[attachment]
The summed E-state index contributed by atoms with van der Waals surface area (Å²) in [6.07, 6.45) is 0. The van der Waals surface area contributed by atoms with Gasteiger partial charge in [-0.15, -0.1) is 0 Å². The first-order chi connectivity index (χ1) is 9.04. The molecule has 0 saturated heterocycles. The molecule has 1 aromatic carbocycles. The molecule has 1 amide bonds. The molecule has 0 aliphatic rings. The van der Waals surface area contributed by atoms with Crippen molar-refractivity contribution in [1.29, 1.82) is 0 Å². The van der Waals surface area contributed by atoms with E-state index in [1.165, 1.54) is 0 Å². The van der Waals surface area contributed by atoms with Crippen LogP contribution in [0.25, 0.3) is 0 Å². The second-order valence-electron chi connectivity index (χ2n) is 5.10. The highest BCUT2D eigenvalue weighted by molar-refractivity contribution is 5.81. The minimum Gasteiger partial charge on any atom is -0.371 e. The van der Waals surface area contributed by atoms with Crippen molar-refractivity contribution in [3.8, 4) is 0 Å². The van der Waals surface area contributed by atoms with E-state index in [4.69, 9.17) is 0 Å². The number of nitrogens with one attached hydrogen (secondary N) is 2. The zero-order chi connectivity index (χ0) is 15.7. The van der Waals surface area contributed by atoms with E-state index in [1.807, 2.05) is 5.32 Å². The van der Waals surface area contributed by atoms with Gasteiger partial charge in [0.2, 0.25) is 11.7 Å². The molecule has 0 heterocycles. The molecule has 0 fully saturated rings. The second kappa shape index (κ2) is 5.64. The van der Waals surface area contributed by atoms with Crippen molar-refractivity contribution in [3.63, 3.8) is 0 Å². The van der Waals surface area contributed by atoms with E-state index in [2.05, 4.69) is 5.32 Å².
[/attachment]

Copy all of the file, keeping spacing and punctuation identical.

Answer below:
The summed E-state index contributed by atoms with van der Waals surface area (Å²) in [6.07, 6.45) is 0. The van der Waals surface area contributed by atoms with Gasteiger partial charge in [-0.15, -0.1) is 0 Å². The first-order chi connectivity index (χ1) is 9.04. The molecule has 0 saturated heterocycles. The molecule has 1 aromatic carbocycles. The molecule has 1 amide bonds. The molecule has 0 aliphatic rings. The van der Waals surface area contributed by atoms with Crippen molar-refractivity contribution in [1.29, 1.82) is 0 Å². The van der Waals surface area contributed by atoms with E-state index in [1.165, 1.54) is 0 Å². The van der Waals surface area contributed by atoms with Crippen LogP contribution in [0.25, 0.3) is 0 Å². The second-order valence-electron chi connectivity index (χ2n) is 5.10. The highest BCUT2D eigenvalue weighted by molar-refractivity contribution is 5.81. The minimum Gasteiger partial charge on any atom is -0.371 e. The van der Waals surface area contributed by atoms with Crippen molar-refractivity contribution in [3.8, 4) is 0 Å². The van der Waals surface area contributed by atoms with E-state index in [4.69, 9.17) is 0 Å². The number of nitrogens with one attached hydrogen (secondary N) is 2. The zero-order chi connectivity index (χ0) is 15.7. The van der Waals surface area contributed by atoms with E-state index in [1.807, 2.05) is 5.32 Å². The van der Waals surface area contributed by atoms with Gasteiger partial charge in [0.2, 0.25) is 11.7 Å². The molecule has 0 heterocycles. The molecule has 0 fully saturated rings. The second kappa shape index (κ2) is 5.64. The van der Waals surface area contributed by atoms with Crippen molar-refractivity contribution in [3.63, 3.8) is 0 Å². The van der Waals surface area contributed by atoms with E-state index in [2.05, 4.69) is 5.32 Å².